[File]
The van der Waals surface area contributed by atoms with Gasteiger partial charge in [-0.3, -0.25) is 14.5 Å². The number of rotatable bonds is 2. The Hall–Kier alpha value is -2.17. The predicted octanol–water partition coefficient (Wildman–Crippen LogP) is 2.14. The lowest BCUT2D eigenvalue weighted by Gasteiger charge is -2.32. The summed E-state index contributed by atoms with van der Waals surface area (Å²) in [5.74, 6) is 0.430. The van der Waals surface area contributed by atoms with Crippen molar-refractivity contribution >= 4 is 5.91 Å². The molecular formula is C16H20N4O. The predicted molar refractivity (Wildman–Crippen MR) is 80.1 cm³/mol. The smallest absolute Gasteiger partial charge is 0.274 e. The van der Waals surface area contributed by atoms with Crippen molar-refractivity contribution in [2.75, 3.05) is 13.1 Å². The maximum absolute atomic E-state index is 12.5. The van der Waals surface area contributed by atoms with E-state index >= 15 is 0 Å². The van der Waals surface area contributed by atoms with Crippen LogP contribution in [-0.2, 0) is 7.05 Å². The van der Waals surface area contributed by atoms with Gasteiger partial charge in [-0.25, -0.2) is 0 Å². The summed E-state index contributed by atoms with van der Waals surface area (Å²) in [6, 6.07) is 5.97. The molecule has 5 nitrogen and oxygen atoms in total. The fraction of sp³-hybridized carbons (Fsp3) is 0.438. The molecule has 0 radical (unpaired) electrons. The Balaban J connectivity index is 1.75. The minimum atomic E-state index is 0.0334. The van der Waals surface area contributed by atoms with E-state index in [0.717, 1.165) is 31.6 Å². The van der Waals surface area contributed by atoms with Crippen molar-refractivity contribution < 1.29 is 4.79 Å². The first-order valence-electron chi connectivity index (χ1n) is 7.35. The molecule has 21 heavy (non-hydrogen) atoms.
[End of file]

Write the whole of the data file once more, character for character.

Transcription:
The van der Waals surface area contributed by atoms with Gasteiger partial charge in [-0.3, -0.25) is 14.5 Å². The number of rotatable bonds is 2. The Hall–Kier alpha value is -2.17. The predicted octanol–water partition coefficient (Wildman–Crippen LogP) is 2.14. The lowest BCUT2D eigenvalue weighted by Gasteiger charge is -2.32. The summed E-state index contributed by atoms with van der Waals surface area (Å²) in [5.74, 6) is 0.430. The van der Waals surface area contributed by atoms with Crippen molar-refractivity contribution >= 4 is 5.91 Å². The molecular formula is C16H20N4O. The predicted molar refractivity (Wildman–Crippen MR) is 80.1 cm³/mol. The smallest absolute Gasteiger partial charge is 0.274 e. The van der Waals surface area contributed by atoms with Crippen molar-refractivity contribution in [2.75, 3.05) is 13.1 Å². The maximum absolute atomic E-state index is 12.5. The van der Waals surface area contributed by atoms with E-state index >= 15 is 0 Å². The van der Waals surface area contributed by atoms with Crippen LogP contribution in [-0.2, 0) is 7.05 Å². The van der Waals surface area contributed by atoms with Gasteiger partial charge in [-0.25, -0.2) is 0 Å². The summed E-state index contributed by atoms with van der Waals surface area (Å²) in [6, 6.07) is 5.97. The molecule has 5 nitrogen and oxygen atoms in total. The fraction of sp³-hybridized carbons (Fsp3) is 0.438. The molecule has 0 radical (unpaired) electrons. The Balaban J connectivity index is 1.75. The minimum atomic E-state index is 0.0334. The van der Waals surface area contributed by atoms with E-state index in [0.717, 1.165) is 31.6 Å². The van der Waals surface area contributed by atoms with Crippen molar-refractivity contribution < 1.29 is 4.79 Å². The first-order valence-electron chi connectivity index (χ1n) is 7.35. The molecule has 21 heavy (non-hydrogen) atoms.